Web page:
Fortunately, I did a little hill climb training in the early spring, but truth be told, neither of us has really done any specific training for pure hill-climbs this year. Since the long events have been coming at us fast and furious every weekend since April, we can barely think about any event beyond whatever is happening in the next few days. So there we were last week, suddenly faced with a Date with the Rock Pile.
I had been planning to stick to my usual fixed gear bike, but at the last minute, decided to throw caution to the wind and try gears again. The first time I rode up Mt Washington solo, I did it with gears, and it was brutal. I was on the edge of cramping for the final two miles and it wasn't a pretty picture at the top.
|not a pretty picture|
The next three times, I rode fixed, and I felt much better at the top, as well as on the way up. So I sort of had a mental block about trying gears again. But John and others finally convinced me that my bad experience was much more due to it being my first go, rather than the gears, and I should try gears again!
|that is a smile!|
Of course I knew it wasn't like I would do much shifting anyway. What does the fixie pixie even know about shifting gears? For the climb up Mt Washington, I basically get into one really low gear and find a good rhythm and pace where I can breathe hard for an hour and a half and just stick to it. Gears just make the start easier. Only someone who has ridden a seriously low fixed gear or unicycle can truly appreciate the screaming downhill start of Mt Washington! OK, it's not really a screaming descent, but it is downhill enough to be very hard to start with such a low gear. Having some higher gears would make the first 2/10 of a mile a bit easier. After that I'd shift down to my lowest gear and stay there for 99% of the time, with an occasional upshift for a few seconds once or twice.
My geared hill-climb bike is a Co-Motion Ristetto that we picked up back in 2004 while visiting the factory in Eugene. With all our bikes still making their way home from our overseas move, John borrowed it, and using a long seat post and long stem, taught it to climb Mt Washington. It has made the journey up Mt Washington a few more times in various different configurations with me at the helm. I now have it set up with a teeny XX crank and front derailleur with 26/39 chain rings, but otherwise, it still sports the standard DuraAce equipment that it came with. It weighs a bit over 16 pounds, which for my bikes is quite light, but many hill-climbers bring machines that make this one look positively obese!
So last weekend, I put some super-skinny (for me) 23 mm tires on it, pointed it uphill and pedaled to the top of Mt Washington in 1:34:32 (a PR for me by almost 5 minutes, but just off the podium in my age group). The 50 mph winds did their best to blow me off the side of the mountain and push me back down to the start, but I managed to stay on the road the whole way up. Despite having such a great ride with gears, I am planning to come back in August on my Pixie Fixie bike - just because I am the Fixie Pixie!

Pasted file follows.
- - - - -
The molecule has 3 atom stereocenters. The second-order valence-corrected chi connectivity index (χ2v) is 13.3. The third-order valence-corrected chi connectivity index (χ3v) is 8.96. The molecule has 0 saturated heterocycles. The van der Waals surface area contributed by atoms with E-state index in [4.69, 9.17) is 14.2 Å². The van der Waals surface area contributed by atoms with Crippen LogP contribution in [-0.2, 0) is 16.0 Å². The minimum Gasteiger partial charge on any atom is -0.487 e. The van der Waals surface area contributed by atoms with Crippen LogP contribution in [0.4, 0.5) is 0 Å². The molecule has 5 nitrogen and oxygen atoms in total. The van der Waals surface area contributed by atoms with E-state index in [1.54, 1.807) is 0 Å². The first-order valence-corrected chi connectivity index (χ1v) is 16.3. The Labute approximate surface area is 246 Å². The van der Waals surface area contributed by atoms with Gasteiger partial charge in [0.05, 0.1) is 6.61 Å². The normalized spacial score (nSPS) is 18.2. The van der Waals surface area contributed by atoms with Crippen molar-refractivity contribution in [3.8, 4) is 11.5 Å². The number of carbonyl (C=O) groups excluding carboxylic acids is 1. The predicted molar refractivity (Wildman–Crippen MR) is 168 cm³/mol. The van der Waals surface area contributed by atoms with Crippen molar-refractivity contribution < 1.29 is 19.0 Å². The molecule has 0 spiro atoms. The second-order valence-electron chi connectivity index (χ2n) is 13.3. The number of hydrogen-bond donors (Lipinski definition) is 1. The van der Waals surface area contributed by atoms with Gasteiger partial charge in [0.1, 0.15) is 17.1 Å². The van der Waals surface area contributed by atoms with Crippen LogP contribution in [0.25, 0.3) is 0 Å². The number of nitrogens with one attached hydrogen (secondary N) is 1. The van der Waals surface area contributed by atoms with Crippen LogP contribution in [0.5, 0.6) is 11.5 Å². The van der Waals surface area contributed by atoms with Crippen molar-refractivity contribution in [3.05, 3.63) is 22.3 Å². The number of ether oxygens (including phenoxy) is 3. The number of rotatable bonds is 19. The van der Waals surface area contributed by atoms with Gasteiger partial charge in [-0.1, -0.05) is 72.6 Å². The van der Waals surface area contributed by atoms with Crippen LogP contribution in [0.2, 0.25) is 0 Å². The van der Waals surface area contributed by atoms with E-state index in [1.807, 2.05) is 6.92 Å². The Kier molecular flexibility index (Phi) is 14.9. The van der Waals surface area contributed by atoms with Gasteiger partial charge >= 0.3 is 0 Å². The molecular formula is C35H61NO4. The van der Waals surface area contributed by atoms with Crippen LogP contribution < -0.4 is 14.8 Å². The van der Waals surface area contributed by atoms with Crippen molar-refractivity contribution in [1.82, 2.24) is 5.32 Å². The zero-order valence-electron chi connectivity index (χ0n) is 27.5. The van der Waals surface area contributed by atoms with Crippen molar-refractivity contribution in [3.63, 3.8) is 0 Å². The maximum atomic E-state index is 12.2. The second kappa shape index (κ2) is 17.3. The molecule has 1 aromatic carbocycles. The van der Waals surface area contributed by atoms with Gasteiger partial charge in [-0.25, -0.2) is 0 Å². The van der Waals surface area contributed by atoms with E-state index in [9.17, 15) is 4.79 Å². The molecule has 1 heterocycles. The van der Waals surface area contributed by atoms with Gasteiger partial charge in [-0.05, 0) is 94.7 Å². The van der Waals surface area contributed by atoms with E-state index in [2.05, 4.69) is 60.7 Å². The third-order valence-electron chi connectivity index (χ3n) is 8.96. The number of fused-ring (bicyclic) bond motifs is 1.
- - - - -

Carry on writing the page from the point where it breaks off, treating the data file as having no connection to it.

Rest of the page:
|smile or grimace?|
|approaching the finish line - barely visible through the fog|
John had an even more fabulous ride at Newton's this year, despite his non-specific training.
He has been racing on the Ride Studio Cafe Endurance team for the past couple of years. He and his teammates picked a brutally long and mountainous course for their fleche and then did a screaming fast time to win and set a new record on Green Mountain Double, which is to say that he's done no real intense hill-climb training, but has plenty of long hard efforts in his legs for the year. Last year, he toured on his new Seven Axiom with rack and fenders, raced it on the dirt roads of the Green Mountain Double Century, then stripped it down for Newton's and had an amazing race, and proved how versatile one bike could be. He was able to get it pretty light, but the frame still has couplers and a longer wheel-base and such. I talked with Rob and Patria at Ride Studio Cafe about possibly loaning John a Seven Cycles 622 or Axiom SLX for Newton's this year. The demo 622 was set up with Campagnolo, and was just going to be too much trouble to change around to get a nice low gearing setup required for climbing Mt Washington. But they had a lovely light Seven Axiom SLX with SRAM Red components, including a compact (34/50) crank. Swapping in John's Zipp 202 (carbon tubular) wheels with a giant 32 tooth cog would give him ideal gearing and should work without any other major changes. So with the pressure to do well on a loaner bike, John powered it to the top in 1:04:44, good enough for 5th place overall and 1st in his age category! Thank you to Ride Studio Cafe and Seven Cycles.
|loaner Seven Axiom SLX with SRAM Red|
Not bad for suddenly switching from long distance to short, eh? We also managed to take 2nd place in the family category, where they need a super-computer to calculate the points. Results are posted here.
We're planning to shift back to some longer rides in coming weeks, with a trip out to the Finger Lakes for Quadzilla Staged, but then it will be back to hill-climbs later in the month - yep constantly shifting gears!